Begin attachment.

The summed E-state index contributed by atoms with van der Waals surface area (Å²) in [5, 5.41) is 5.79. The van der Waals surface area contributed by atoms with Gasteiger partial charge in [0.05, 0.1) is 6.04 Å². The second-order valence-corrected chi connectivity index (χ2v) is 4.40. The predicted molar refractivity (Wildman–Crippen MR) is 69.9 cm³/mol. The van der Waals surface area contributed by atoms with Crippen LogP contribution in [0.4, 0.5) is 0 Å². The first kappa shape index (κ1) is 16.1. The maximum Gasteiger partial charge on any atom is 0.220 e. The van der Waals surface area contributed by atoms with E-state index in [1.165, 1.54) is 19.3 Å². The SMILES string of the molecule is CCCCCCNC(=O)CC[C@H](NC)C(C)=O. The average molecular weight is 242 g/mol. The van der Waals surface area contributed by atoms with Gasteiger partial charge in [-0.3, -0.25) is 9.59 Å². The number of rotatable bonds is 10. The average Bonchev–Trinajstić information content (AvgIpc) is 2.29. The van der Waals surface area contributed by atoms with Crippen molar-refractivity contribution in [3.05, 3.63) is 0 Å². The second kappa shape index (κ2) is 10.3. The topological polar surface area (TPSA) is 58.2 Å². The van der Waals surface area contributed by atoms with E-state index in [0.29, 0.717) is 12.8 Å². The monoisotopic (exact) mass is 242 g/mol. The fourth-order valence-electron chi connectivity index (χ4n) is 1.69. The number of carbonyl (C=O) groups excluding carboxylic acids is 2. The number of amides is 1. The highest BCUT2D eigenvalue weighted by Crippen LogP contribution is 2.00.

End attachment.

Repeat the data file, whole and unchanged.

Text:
The summed E-state index contributed by atoms with van der Waals surface area (Å²) in [5, 5.41) is 5.79. The van der Waals surface area contributed by atoms with Gasteiger partial charge in [0.05, 0.1) is 6.04 Å². The second-order valence-corrected chi connectivity index (χ2v) is 4.40. The predicted molar refractivity (Wildman–Crippen MR) is 69.9 cm³/mol. The van der Waals surface area contributed by atoms with Crippen LogP contribution in [0.4, 0.5) is 0 Å². The first kappa shape index (κ1) is 16.1. The maximum Gasteiger partial charge on any atom is 0.220 e. The van der Waals surface area contributed by atoms with E-state index in [1.165, 1.54) is 19.3 Å². The SMILES string of the molecule is CCCCCCNC(=O)CC[C@H](NC)C(C)=O. The average molecular weight is 242 g/mol. The van der Waals surface area contributed by atoms with Gasteiger partial charge in [-0.3, -0.25) is 9.59 Å². The number of rotatable bonds is 10. The average Bonchev–Trinajstić information content (AvgIpc) is 2.29. The van der Waals surface area contributed by atoms with Crippen molar-refractivity contribution in [3.05, 3.63) is 0 Å². The second kappa shape index (κ2) is 10.3. The topological polar surface area (TPSA) is 58.2 Å². The van der Waals surface area contributed by atoms with E-state index in [0.29, 0.717) is 12.8 Å². The monoisotopic (exact) mass is 242 g/mol. The fourth-order valence-electron chi connectivity index (χ4n) is 1.69. The number of carbonyl (C=O) groups excluding carboxylic acids is 2. The number of amides is 1. The highest BCUT2D eigenvalue weighted by Crippen LogP contribution is 2.00.